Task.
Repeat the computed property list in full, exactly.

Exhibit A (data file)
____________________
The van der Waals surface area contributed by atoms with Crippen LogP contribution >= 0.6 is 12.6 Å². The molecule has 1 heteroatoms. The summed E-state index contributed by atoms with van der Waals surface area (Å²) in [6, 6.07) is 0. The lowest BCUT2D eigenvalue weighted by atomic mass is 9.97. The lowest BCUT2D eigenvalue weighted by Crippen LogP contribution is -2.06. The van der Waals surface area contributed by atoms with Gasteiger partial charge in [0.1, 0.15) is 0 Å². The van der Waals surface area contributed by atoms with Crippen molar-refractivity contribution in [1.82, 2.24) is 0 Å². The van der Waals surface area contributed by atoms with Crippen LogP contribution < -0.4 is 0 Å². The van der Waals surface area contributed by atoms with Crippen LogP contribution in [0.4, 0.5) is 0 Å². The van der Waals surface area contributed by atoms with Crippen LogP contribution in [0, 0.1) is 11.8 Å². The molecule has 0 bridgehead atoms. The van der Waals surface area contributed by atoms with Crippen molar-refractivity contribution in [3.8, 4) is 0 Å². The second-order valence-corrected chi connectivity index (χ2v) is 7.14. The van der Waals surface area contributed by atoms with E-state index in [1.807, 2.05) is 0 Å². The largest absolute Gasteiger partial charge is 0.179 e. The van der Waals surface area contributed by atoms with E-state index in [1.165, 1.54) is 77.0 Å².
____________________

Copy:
The van der Waals surface area contributed by atoms with Crippen LogP contribution >= 0.6 is 12.6 Å². The molecule has 1 heteroatoms. The summed E-state index contributed by atoms with van der Waals surface area (Å²) in [6, 6.07) is 0. The lowest BCUT2D eigenvalue weighted by atomic mass is 9.97. The lowest BCUT2D eigenvalue weighted by Crippen LogP contribution is -2.06. The van der Waals surface area contributed by atoms with Gasteiger partial charge in [0.1, 0.15) is 0 Å². The van der Waals surface area contributed by atoms with Crippen molar-refractivity contribution in [1.82, 2.24) is 0 Å². The van der Waals surface area contributed by atoms with Crippen LogP contribution < -0.4 is 0 Å². The van der Waals surface area contributed by atoms with Crippen LogP contribution in [0.4, 0.5) is 0 Å². The van der Waals surface area contributed by atoms with Crippen LogP contribution in [0, 0.1) is 11.8 Å². The molecule has 0 bridgehead atoms. The van der Waals surface area contributed by atoms with Crippen molar-refractivity contribution in [3.8, 4) is 0 Å². The second-order valence-corrected chi connectivity index (χ2v) is 7.14. The van der Waals surface area contributed by atoms with E-state index in [1.807, 2.05) is 0 Å². The largest absolute Gasteiger partial charge is 0.179 e. The van der Waals surface area contributed by atoms with E-state index in [1.165, 1.54) is 77.0 Å².